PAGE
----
I’m not sure how other people handle their chronic illnesses, but every now and then I do a downward spiral. It all becomes too much, I realize that my support system isn’t the best, and I get tired of “being sick.” During these times I hide away from all things that remind me of my illness and struggle on my own. Eventually something will happen to pull me out of it and I act like a good patient again. I’m not sure if this is a normal thing with chronic illnesses. Maybe I’m just going through the denial and acceptance stages over and over again. I guess I’m at a loss in more ways than one.
A lot of this stems from a lack of a support system. I have talked in the past about being apart of facebook support groups and while these are helpful, they have limitations. These groups are often fairly reminiscent of high school with their “cliques”:
The Popular Crowd:
These are the people who usually post the most. They either have an opinion on everyone’s problem (“Quick! Go to the ER!”), or they have many problems of their own (“Is it normal for my left pinky toe to be able to bend this far back!?!”). While you would think this would get irritating and annoying, it somehow fits in the group and they often get sought after and tagged into the few rare posts that they’ve missed.
The Know-it-Alls Crowd:
This is oddly like the nerd crowd in high school. These are the people who claim to have done extensive research and are an expert in the illness and all things related to it. Sometimes they may even know more than your doctor (“Make sure your doctor checks your free T4 and T3. TSH isn’t even produced in the thyroid!). These people are often summoned for their knowledge and wisdom. Occasionally they will start an argument with anyone who threatens their intelligence.
The Sick Sweethearts Crowd:
These people are amazing at getting support. Somehow they get all the “awws” and “you poor thing”. Now to a certain extent, because it is a support group, this occurs with everyone, but this particular group is strangely skilled at it (did that come off sounding jealous? I’m not jealous…). These are the people whom posts are created for simply to make sure that they are ok (“Has anyone heard from xxxx?? I’m getting worried about her..”).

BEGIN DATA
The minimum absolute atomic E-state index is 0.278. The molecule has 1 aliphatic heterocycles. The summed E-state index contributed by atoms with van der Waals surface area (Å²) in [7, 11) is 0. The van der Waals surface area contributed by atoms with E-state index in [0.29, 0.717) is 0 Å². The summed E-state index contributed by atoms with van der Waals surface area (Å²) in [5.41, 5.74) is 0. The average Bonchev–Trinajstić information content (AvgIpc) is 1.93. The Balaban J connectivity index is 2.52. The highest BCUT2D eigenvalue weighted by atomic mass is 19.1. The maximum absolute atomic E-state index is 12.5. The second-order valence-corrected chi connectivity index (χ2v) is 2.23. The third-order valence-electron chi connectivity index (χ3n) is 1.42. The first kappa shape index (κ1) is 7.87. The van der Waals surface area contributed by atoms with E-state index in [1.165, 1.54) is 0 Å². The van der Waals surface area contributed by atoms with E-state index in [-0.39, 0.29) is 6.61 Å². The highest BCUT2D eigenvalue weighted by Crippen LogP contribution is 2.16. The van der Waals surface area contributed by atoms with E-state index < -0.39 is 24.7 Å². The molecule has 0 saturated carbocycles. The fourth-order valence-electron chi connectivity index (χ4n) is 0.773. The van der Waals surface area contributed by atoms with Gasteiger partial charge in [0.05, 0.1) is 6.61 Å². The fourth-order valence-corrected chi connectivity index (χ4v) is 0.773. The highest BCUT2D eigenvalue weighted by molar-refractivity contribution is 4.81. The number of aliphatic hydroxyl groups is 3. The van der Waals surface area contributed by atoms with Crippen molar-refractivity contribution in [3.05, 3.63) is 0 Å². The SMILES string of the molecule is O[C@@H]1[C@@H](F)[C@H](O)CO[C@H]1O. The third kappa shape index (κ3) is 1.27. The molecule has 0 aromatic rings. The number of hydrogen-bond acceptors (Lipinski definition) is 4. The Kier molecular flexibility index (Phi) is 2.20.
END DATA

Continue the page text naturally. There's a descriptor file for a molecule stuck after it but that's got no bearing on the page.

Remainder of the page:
This is the particular group I’m a part of. I show up, comment on some posts, provide some knowledge (only some, despite the fact that I’m a biology grad..), and sometimes get a few “you poor thing!” comments. Other times I hide, ignore the posts that claim to have found a miracle cure (“I swear! 5.362mg of Vitamin D will make you be able to walk again!”), and write some posts that get completely ignored. The latter one is particularly painful after an ER trip or when I’m feeling like death and is probably part of the reason I’ve reached my “needing to hide” stage. When you don’t belong to one of the above cliques, occasionally your support system in the group can be lacking. This is most definitely not an exhaustive list of the cliques in the groups, but I think it does have the more common ones. So while the facebook support groups are nice in some aspects, they can also be disappointing in others.
Family and friends aren’t always the best support system either. I have friends who would drop everything to come bring me a bowl of soup if I have the cold, but who won’t acknowledge the daily struggles of my illness. It’s hard for them to understand and to deal with I think. Imagine having a friend who felt so miserable so often and for whom you could do nothing to help. When someone has a cold, they’ll eventually get better. Fluids help. Soup helps. With a chronic illness, it won’t get better. it usually, at best, remains stable. Bringing soup won’t cure me, it won’t speed me on my way to recovery. I think friends and family know this and therefore don’t see the point in bringing soup. They eventually don’t see the point in doing anything since it seems like nothing will help. This is one of the worst things about a chronic illness. Bringing soup not only provides fluids, but it’s an outward expression of someone showing you that they care enough about you to bring soup. It’s also showing an acceptance of your condition. When they bring the soup, they are acknowledging that you don’t feel well, that you are perhaps not capable of making soup, and also that it’s alright for you to not be ok, they will help. With chronic illnesses though, this doesn’t really happen. I’ve had people complain to me about their pain and in the same sentence dismiss my pain: “Oh you always have that.” Oddly enough, this didn’t help. It only served to remind me that yes, yes I usually always am in pain and that just really really sucks.